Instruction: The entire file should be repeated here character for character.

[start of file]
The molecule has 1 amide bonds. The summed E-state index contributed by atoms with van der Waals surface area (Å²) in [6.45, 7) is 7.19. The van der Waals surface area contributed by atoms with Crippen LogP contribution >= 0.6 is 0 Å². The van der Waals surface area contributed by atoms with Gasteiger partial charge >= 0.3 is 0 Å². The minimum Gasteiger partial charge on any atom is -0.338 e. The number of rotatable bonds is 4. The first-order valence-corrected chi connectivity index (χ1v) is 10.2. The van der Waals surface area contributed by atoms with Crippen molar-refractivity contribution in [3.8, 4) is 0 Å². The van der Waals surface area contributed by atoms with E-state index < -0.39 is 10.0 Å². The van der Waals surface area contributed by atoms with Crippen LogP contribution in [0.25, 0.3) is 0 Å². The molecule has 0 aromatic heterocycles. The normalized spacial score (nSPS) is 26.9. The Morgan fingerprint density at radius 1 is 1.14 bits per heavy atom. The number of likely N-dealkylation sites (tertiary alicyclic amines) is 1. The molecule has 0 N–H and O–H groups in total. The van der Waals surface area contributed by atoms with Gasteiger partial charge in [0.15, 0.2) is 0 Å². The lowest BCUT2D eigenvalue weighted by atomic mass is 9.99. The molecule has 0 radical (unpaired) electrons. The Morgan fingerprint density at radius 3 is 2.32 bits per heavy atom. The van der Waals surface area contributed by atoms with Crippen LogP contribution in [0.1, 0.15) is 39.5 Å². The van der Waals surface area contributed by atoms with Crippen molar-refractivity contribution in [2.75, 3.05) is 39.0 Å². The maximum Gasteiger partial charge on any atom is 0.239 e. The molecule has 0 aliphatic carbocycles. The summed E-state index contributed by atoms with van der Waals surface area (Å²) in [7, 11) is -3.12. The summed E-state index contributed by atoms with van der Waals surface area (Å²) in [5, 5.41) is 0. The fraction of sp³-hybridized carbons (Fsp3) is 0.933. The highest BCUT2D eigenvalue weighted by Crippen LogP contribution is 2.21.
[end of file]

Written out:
The molecule has 1 amide bonds. The summed E-state index contributed by atoms with van der Waals surface area (Å²) in [6.45, 7) is 7.19. The van der Waals surface area contributed by atoms with Crippen LogP contribution >= 0.6 is 0 Å². The van der Waals surface area contributed by atoms with Gasteiger partial charge >= 0.3 is 0 Å². The minimum Gasteiger partial charge on any atom is -0.338 e. The number of rotatable bonds is 4. The first-order valence-corrected chi connectivity index (χ1v) is 10.2. The van der Waals surface area contributed by atoms with Crippen molar-refractivity contribution in [3.8, 4) is 0 Å². The van der Waals surface area contributed by atoms with E-state index < -0.39 is 10.0 Å². The van der Waals surface area contributed by atoms with Crippen LogP contribution in [0.25, 0.3) is 0 Å². The molecule has 0 aromatic heterocycles. The normalized spacial score (nSPS) is 26.9. The Morgan fingerprint density at radius 1 is 1.14 bits per heavy atom. The number of likely N-dealkylation sites (tertiary alicyclic amines) is 1. The molecule has 0 N–H and O–H groups in total. The van der Waals surface area contributed by atoms with Gasteiger partial charge in [0.15, 0.2) is 0 Å². The lowest BCUT2D eigenvalue weighted by atomic mass is 9.99. The molecule has 0 radical (unpaired) electrons. The Morgan fingerprint density at radius 3 is 2.32 bits per heavy atom. The van der Waals surface area contributed by atoms with Crippen LogP contribution in [0.1, 0.15) is 39.5 Å². The van der Waals surface area contributed by atoms with Crippen molar-refractivity contribution in [2.75, 3.05) is 39.0 Å². The maximum Gasteiger partial charge on any atom is 0.239 e. The molecule has 0 aliphatic carbocycles. The summed E-state index contributed by atoms with van der Waals surface area (Å²) in [7, 11) is -3.12. The summed E-state index contributed by atoms with van der Waals surface area (Å²) in [5, 5.41) is 0. The fraction of sp³-hybridized carbons (Fsp3) is 0.933. The highest BCUT2D eigenvalue weighted by Crippen LogP contribution is 2.21.